I would highly suggest getting out before the sun comes up, especially on a calm days, as the reflections and the mist over the water can lead to some spectacular shots. From a nature perspective, on the morning we were out, the alligators were swimming near our kayaks and we got some amazing shots with reflections that are still some of my favourites of all time. There was a noise that we heard that morning that really chilled us to the bone. Male gators were doing a mating call in which they seem to vibrate their entire bodies to make a noise that sounds like something out of Jurassic Park. If we go back again I would love to get some video of the water bouncing off the scales of the gator as it vibrated like a speaker membrane.
Our most memorable paddle came from taking the first channel off the main route heading towards Big Water Lake (trail map link https://www.fws.gov/uploadedFiles/OkeWildMapSide.pdf ). On this route we passed through cypress tree forests, long narrow passageways with alligators only a few feet from us, openings with ibis and herons roosting in the trees and a great picnic stop to get out of the kayaks and stretch….just watch for the water moccasins resting by the shore. Kingfisher were abundant and always just out of picture range, teasing us by perching until we just got the cameras out and then moving up stream for another go.
There is a camping spot further up in Big Water that I think would be on our list for a future trip but this time we just headed back for some relaxing at the state park. Even though the sunsets were pretty beautiful, we were so tired by the time the sun went down we did not get a chance to be on the water for sunset shots….another reason to go back again.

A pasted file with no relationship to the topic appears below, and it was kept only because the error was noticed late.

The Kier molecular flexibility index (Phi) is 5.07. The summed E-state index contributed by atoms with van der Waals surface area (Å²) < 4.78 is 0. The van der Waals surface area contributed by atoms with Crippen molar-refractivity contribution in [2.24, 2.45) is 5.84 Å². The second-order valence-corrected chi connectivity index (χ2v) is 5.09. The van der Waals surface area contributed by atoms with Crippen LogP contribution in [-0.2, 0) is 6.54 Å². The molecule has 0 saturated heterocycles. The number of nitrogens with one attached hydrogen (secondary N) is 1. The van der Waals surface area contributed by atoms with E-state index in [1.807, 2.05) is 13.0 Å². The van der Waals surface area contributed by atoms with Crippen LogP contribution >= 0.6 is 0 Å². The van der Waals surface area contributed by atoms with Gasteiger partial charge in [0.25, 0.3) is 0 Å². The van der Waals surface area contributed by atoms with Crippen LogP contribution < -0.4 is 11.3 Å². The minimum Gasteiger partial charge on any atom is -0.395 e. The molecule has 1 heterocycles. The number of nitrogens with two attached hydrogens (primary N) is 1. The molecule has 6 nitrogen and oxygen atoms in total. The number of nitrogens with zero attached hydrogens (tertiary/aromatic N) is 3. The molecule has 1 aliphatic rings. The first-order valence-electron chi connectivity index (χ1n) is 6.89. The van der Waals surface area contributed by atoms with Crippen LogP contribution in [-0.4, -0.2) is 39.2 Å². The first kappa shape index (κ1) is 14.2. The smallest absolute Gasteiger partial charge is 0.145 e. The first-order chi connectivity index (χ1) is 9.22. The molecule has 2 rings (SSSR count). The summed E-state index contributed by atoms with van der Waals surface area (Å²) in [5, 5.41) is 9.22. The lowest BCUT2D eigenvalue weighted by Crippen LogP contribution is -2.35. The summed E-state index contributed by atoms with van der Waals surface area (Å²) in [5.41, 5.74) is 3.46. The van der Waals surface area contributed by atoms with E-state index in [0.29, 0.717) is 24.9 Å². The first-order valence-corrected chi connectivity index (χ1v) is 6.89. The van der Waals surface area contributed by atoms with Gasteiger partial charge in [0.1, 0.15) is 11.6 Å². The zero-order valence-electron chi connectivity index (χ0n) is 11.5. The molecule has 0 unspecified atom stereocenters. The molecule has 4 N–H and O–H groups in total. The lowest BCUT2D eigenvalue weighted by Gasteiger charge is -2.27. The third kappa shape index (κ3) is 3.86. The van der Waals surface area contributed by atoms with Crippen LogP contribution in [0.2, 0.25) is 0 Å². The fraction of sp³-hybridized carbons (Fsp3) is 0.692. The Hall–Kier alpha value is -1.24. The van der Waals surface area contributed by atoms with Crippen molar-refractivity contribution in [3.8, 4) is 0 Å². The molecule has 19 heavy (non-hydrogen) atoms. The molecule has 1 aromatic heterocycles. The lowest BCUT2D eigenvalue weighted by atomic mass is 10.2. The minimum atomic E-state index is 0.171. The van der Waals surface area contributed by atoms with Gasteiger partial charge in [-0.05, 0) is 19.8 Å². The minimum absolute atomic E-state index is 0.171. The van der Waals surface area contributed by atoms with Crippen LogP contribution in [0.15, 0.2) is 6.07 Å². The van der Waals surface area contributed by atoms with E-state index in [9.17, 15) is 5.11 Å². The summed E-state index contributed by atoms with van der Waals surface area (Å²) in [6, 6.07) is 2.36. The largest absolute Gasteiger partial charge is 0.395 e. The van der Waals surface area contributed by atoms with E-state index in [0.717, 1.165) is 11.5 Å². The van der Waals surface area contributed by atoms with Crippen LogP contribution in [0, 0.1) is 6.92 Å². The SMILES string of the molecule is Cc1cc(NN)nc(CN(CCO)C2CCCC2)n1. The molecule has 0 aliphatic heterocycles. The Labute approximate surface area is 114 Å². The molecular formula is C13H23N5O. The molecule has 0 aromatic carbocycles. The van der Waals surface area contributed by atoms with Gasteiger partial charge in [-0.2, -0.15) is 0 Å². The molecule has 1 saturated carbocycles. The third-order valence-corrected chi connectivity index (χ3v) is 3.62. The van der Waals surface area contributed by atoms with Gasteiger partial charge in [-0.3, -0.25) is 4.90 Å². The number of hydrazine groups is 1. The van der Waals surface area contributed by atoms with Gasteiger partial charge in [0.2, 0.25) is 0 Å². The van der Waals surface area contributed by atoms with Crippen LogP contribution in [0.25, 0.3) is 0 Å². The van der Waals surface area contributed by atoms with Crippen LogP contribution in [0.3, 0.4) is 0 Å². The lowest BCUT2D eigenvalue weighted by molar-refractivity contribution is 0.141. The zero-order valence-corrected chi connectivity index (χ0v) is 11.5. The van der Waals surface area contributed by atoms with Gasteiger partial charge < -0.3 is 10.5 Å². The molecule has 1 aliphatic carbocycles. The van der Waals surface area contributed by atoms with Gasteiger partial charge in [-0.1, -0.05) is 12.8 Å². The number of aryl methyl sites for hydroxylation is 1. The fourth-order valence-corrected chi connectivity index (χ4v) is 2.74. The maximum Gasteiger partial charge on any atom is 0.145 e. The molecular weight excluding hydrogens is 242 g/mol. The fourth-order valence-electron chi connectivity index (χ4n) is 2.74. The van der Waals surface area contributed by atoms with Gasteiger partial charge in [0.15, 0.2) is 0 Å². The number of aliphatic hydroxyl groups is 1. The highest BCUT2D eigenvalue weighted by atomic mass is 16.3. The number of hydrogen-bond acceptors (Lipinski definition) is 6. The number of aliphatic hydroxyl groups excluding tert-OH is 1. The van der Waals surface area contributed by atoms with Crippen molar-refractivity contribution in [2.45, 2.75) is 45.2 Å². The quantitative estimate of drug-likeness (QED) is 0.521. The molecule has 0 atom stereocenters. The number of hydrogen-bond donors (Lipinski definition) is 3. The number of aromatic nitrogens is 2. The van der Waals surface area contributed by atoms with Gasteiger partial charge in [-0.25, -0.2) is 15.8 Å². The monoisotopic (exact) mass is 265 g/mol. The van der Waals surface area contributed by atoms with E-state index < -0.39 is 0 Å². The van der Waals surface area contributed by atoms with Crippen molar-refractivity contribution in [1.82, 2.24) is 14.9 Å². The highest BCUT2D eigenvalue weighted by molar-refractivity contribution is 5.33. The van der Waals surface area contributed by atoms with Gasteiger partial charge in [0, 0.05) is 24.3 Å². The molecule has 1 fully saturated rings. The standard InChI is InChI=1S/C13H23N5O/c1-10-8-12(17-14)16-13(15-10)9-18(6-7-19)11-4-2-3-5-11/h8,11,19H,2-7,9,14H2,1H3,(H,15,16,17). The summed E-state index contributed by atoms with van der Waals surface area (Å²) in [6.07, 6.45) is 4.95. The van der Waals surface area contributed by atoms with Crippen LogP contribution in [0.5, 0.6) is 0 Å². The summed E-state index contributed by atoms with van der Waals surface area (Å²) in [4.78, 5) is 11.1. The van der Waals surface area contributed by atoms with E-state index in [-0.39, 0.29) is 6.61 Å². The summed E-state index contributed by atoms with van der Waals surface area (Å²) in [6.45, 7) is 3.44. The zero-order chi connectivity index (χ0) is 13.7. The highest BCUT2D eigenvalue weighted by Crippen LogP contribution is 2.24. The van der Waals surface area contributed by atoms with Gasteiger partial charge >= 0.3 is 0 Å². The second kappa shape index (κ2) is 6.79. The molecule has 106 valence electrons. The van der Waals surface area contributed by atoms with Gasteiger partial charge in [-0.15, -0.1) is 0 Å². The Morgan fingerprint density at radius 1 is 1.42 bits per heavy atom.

I haven’t had a lot of experience so far with astro photography but it was a nice surprise that we found out Okefenokee has been designated a dark sky area. I did take a couple of quick wide angle shots that turned out ok and it would be a lot of fun to do some more serious stacking and deep sky shots. It is very likely that if we go back I will be taking a telescope and tracking mount to get some long exposure shots.
Things to remember for shooting in Okefenokee:
Camera perspective - There is so much to shoot but also so many ways to get the shot. In a Kayak you have a great opportunity to get a very low perspective both for landscapes and to get eye level shots of the alligators and birds.
Video - this is a great opportunity to get video using an action camera or your main SLR/mirrorless.
Tripod - Don’t forget a tripod for any night shots, focus stacking and panoramas.
Filters - Polarizers, ND filters, graduated filters are all useful for reducing glare, adding a sense of movement and dealing with the fact that you are going to have bright skies with dark shadows in many shots.
Lenses - get out your wide angle and your telephoto lenses, different perspectives can really change how you look for that shot….I guess by definition :)
Leading lines - with so many tree lines and creeks try to use them to your advantage in leading the eye to the subject or through your the photo.
Be aware - not just for shooting, you are in an area with animals that can seem to be safe to be near but they are wild and you can also unwittingly disturb them or damage their environment.
Even after 3 trips to the Okefenokee swamp we feel like we have barely scratched the surface of what there is to see. There are at least two other boat launches that we haven’t been to and camping in the refuge would allow us to see much more.